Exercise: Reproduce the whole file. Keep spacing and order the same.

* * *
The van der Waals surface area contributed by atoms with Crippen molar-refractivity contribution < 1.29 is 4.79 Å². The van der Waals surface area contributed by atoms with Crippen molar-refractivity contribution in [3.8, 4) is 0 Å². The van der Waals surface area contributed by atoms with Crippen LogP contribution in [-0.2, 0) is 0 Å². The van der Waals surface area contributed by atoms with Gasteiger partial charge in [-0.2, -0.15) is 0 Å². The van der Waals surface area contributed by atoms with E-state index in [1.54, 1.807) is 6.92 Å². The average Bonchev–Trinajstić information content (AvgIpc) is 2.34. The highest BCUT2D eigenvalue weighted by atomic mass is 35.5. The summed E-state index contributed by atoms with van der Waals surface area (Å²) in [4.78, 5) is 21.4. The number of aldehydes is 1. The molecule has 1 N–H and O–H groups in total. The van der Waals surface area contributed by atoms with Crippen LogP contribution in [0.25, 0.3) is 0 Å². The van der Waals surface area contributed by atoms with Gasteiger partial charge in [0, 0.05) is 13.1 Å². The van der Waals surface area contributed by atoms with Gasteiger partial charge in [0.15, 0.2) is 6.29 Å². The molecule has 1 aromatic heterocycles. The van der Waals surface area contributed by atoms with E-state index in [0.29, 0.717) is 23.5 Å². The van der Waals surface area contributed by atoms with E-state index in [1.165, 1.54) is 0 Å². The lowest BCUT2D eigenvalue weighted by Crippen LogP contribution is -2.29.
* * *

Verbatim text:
The van der Waals surface area contributed by atoms with Crippen molar-refractivity contribution < 1.29 is 4.79 Å². The van der Waals surface area contributed by atoms with Crippen molar-refractivity contribution in [3.8, 4) is 0 Å². The van der Waals surface area contributed by atoms with Crippen LogP contribution in [-0.2, 0) is 0 Å². The van der Waals surface area contributed by atoms with Gasteiger partial charge in [-0.2, -0.15) is 0 Å². The van der Waals surface area contributed by atoms with E-state index in [1.54, 1.807) is 6.92 Å². The average Bonchev–Trinajstić information content (AvgIpc) is 2.34. The highest BCUT2D eigenvalue weighted by atomic mass is 35.5. The summed E-state index contributed by atoms with van der Waals surface area (Å²) in [4.78, 5) is 21.4. The number of aldehydes is 1. The molecule has 1 N–H and O–H groups in total. The van der Waals surface area contributed by atoms with Crippen LogP contribution in [0.25, 0.3) is 0 Å². The van der Waals surface area contributed by atoms with Gasteiger partial charge in [0, 0.05) is 13.1 Å². The van der Waals surface area contributed by atoms with Gasteiger partial charge in [0.15, 0.2) is 6.29 Å². The molecule has 1 aromatic heterocycles. The van der Waals surface area contributed by atoms with E-state index in [0.29, 0.717) is 23.5 Å². The van der Waals surface area contributed by atoms with E-state index in [1.165, 1.54) is 0 Å². The lowest BCUT2D eigenvalue weighted by Crippen LogP contribution is -2.29.